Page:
Hong Kong Stocks Pare Biggest Weekly Loss in a Month After Databy
Factory-gate prices increase for the first time since 2012
Data follows disappointing trade figures for September
Hong Kong stocks rose, paring their worst weekly loss in a month, as figures showing China’s producer prices increased for the first time since 2012 eased concern over the state of Asia’s largest economy.
The Hang Seng Index closed 0.9 percent higher, trimming its weekly decline to 2.6 percent. AIA Group Ltd. advanced for the first time this week after reporting better-than-expected growth in new business value. Cnooc Ltd. led energy producers higher as New York crude rose for a second day. Sinochem International Corp. jumped the most in a year in Shanghai as China was said to plan merging its largest shareholder with China National Chemical Corp. The Shanghai Composite Index gained 0.1 percent.
Friday’s gains snap the biggest four-day loss for Hong Kong stocks in four months. Shares slumped after China’s exports disappointed, a raft of cities imposed restrictions to cool the property market and traders boosted bets on higher U.S. borrowing costs. Mainland banks, which were some of the best performers last quarter, tumbled this week as a flood of money via an exchange link with Shanghai ebbed.
“The rising producer-price index fuels optimism and an uptick in oil prices helps lift sentiment,” said Jingyi Pan, a Singapore-based market strategist at IG Asia Pte. “The market has more or less priced in expectations of a U.S. rate hike.”
Daily net buying of Hong Kong shares through the Shanghai stock link fell to about 1 billion yuan ($149 million) on average in the past three weeks, compared with September’s 3.7 billion yuan daily average. Less than 5 percent of the daily quota of 10.5 billion yuan was used up on Friday.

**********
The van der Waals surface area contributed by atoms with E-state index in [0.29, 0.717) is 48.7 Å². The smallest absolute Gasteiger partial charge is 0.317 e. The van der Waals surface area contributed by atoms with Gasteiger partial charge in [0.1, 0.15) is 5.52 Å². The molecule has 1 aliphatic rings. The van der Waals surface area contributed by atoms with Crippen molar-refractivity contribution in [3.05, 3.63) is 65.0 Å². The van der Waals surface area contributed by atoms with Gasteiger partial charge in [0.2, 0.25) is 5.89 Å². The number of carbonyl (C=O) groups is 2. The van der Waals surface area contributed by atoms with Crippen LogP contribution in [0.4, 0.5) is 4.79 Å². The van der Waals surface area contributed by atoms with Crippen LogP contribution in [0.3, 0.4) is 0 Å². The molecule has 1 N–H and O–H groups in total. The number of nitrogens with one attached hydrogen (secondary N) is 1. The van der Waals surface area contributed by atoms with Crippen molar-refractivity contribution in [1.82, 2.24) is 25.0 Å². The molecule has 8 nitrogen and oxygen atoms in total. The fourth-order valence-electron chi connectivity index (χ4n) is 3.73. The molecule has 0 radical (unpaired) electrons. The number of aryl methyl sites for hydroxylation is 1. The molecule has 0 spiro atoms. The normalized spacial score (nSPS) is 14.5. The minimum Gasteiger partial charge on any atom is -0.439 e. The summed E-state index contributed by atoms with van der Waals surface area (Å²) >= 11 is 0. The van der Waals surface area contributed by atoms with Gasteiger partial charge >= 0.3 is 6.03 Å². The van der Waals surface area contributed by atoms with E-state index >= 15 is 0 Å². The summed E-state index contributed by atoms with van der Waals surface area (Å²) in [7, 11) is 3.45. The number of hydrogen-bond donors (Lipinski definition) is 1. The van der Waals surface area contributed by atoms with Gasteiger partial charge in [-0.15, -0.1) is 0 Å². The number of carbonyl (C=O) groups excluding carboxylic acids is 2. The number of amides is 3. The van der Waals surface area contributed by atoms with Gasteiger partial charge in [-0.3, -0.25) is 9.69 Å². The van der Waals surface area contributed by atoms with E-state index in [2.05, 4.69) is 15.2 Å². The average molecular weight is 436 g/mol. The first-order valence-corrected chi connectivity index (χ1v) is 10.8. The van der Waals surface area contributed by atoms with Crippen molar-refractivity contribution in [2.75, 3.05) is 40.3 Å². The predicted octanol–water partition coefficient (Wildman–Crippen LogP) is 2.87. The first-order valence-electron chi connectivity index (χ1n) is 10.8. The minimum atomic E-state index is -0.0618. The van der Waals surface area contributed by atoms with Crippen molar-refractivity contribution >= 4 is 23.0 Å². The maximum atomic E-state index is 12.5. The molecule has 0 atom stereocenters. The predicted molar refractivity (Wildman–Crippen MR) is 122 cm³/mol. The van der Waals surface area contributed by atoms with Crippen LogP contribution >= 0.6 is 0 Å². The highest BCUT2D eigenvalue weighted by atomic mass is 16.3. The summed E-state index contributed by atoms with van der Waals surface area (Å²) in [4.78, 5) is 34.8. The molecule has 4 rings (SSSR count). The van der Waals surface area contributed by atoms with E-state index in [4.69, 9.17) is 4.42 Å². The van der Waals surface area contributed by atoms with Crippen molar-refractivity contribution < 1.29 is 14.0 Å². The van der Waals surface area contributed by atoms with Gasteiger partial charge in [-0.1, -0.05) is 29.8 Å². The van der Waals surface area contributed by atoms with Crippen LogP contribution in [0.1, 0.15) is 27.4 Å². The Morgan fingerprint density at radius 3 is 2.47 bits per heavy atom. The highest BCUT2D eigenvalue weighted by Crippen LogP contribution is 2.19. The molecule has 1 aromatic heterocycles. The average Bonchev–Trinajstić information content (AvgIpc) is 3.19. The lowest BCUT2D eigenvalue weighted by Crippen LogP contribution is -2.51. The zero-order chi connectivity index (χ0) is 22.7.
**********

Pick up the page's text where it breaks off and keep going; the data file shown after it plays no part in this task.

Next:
The producer-price index rose 0.1 percent in September from a year earlier, compared with a 0.3 percent drop estimated by economists in a Bloomberg survey. Monthly consumer prices gained 1.9 percent versus a forecast for a 1.6 percent increase.
AIA advanced 1.2 percent, paring this week’s decline to 3.4 percent. New business value increased by a higher-than-estimated 25 percent in the third quarter, the insurer reported Friday. Li & Fung Ltd., among this year’s worst-performing stocks on the Hang Seng Index, climbed 1.6 percent.
Sinochem International surged by the 10 percent daily limit. Sinochem Group’s planned merger with China National Chemical Corp. would create a company with more than $100 billion in assets and comes as the government tries to overhaul state-owned enterprises, according to a person familiar with the matter. ChemChina unit Aeolus Tyre Co. climbed 3.3 percent.
Bank of Communications Co. and China Construction Bank Corp. rose more than 1.6 percent in Hong Kong, leading gains by Chinese lenders. The two banks ended the week at least 4.4 percent lower.
The Hang Seng China Enterprises Index gained 1.1 percent, paring this week’s loss to 3.3 percent.